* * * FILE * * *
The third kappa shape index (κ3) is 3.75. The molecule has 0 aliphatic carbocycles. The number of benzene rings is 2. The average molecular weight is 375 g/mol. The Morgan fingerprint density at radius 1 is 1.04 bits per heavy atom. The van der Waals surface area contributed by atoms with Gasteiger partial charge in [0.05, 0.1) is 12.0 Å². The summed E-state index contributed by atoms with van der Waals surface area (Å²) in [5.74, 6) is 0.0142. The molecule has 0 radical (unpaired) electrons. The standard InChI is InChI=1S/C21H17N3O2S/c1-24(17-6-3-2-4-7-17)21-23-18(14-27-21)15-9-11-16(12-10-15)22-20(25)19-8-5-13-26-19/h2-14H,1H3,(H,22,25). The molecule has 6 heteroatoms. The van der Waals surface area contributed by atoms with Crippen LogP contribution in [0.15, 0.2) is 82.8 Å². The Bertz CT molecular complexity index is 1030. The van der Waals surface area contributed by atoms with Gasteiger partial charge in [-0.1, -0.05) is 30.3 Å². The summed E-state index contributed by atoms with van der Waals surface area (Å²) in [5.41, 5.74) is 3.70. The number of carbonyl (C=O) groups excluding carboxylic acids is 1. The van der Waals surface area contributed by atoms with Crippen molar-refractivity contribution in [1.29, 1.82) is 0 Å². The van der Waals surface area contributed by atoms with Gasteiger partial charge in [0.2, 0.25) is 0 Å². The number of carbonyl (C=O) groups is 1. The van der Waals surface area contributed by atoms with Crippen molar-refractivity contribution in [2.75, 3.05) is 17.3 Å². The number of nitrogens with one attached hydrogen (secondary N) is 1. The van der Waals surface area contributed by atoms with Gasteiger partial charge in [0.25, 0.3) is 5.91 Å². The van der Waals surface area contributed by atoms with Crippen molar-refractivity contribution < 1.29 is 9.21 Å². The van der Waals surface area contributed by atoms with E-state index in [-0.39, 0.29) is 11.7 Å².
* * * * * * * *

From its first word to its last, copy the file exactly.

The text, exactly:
The third kappa shape index (κ3) is 3.75. The molecule has 0 aliphatic carbocycles. The number of benzene rings is 2. The average molecular weight is 375 g/mol. The Morgan fingerprint density at radius 1 is 1.04 bits per heavy atom. The van der Waals surface area contributed by atoms with Gasteiger partial charge in [0.05, 0.1) is 12.0 Å². The summed E-state index contributed by atoms with van der Waals surface area (Å²) in [5.74, 6) is 0.0142. The molecule has 0 radical (unpaired) electrons. The standard InChI is InChI=1S/C21H17N3O2S/c1-24(17-6-3-2-4-7-17)21-23-18(14-27-21)15-9-11-16(12-10-15)22-20(25)19-8-5-13-26-19/h2-14H,1H3,(H,22,25). The molecule has 6 heteroatoms. The van der Waals surface area contributed by atoms with Crippen LogP contribution in [0.15, 0.2) is 82.8 Å². The Bertz CT molecular complexity index is 1030. The van der Waals surface area contributed by atoms with Gasteiger partial charge in [-0.1, -0.05) is 30.3 Å². The summed E-state index contributed by atoms with van der Waals surface area (Å²) in [5.41, 5.74) is 3.70. The number of carbonyl (C=O) groups excluding carboxylic acids is 1. The van der Waals surface area contributed by atoms with Crippen molar-refractivity contribution in [1.29, 1.82) is 0 Å². The van der Waals surface area contributed by atoms with Gasteiger partial charge in [0.2, 0.25) is 0 Å². The number of carbonyl (C=O) groups is 1. The van der Waals surface area contributed by atoms with Crippen molar-refractivity contribution in [2.75, 3.05) is 17.3 Å². The number of nitrogens with one attached hydrogen (secondary N) is 1. The van der Waals surface area contributed by atoms with Gasteiger partial charge in [0.25, 0.3) is 5.91 Å². The van der Waals surface area contributed by atoms with Crippen molar-refractivity contribution < 1.29 is 9.21 Å². The van der Waals surface area contributed by atoms with E-state index in [-0.39, 0.29) is 11.7 Å².